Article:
The Possibility of Public Transport
27th September 2018
What We Talk About When We Talk About the Tube: The District Line by John Lanchester.
In 2013 Transport for London celebrated 150 years of the Tube. Together with Penguin they published a slim book for each of the twelve lines of the London Underground. Journalist and author John Lanchester wrote an essay titled What We Talk About When We Talk About the Tube: The District Line. One reviewer called it a celebration of the possibility of public transport – I love this.
Late last year I sold my car and, though I miss driving, I don’t miss having a car. I live in a very well connected city and get around with ease by train, bus, boat, bike and on foot. When I moved house this year, I picked an area specifically because it offered me multiple transport options to get across town (and had many green, open spaces nearby). What is interesting about this book is that:
London as it exists today would not be the same place without the Underground. The Underground is what gave the city its geographical spread, its population growth, its clusters of spaces and places. The new Underground stations became the places around which the city grew: they were the first gravitational mass, like the clusters of debris in the nascent solar system, which agglomerated and grew and thickened and became the planets. The Underground stations in the early years of the network were these initial clusters of mass.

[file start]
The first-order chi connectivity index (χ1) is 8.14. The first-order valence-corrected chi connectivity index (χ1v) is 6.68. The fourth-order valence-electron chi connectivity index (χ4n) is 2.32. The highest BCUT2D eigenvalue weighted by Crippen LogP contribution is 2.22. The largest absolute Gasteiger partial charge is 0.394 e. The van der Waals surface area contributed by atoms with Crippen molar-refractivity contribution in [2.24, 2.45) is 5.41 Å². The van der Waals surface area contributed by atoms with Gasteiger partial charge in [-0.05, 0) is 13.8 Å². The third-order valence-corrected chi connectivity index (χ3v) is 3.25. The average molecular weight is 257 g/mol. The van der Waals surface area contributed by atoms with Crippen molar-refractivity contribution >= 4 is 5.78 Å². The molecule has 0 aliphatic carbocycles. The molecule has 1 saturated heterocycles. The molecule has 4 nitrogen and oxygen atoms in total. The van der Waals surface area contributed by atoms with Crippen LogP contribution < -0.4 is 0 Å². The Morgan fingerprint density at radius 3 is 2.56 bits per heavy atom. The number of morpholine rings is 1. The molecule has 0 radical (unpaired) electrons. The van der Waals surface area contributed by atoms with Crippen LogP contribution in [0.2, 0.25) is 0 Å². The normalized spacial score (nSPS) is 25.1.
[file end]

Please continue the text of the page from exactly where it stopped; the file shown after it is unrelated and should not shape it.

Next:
A 1907 photograph of Golders Green – today a thrivingly busy suburb, a traffic perma-jam and a transport hub – show next to nothing around the single-storey Underground station, except, tellingly, a couple of forlorn horse-taxis waiting to take travellers the last mile or two home. These early commuters had a journey to work which involved taking first the horse-and-cart to the station, and then the train to work.
The suburb of Golders Green itself – what we today think of as the place – doesn’t exist. The growth of the city created the need for a new transport network; and the growth of that network became fundamental to the growth of the city. London created the Underground, and then the Underground created London.
– John Lanchester
We Londoners like to moan about delays and problems with out transport network. The London Underground is old and, like the photo of Bank’s renovation suggests, it needs on-going maintenance. My experiences of traveling in other cities remind me how good we have it overall. I wonder what the system will look like in another century and a half?
Find out more about the book here.
TimeOut’s guide to How to Get Out and About in London here.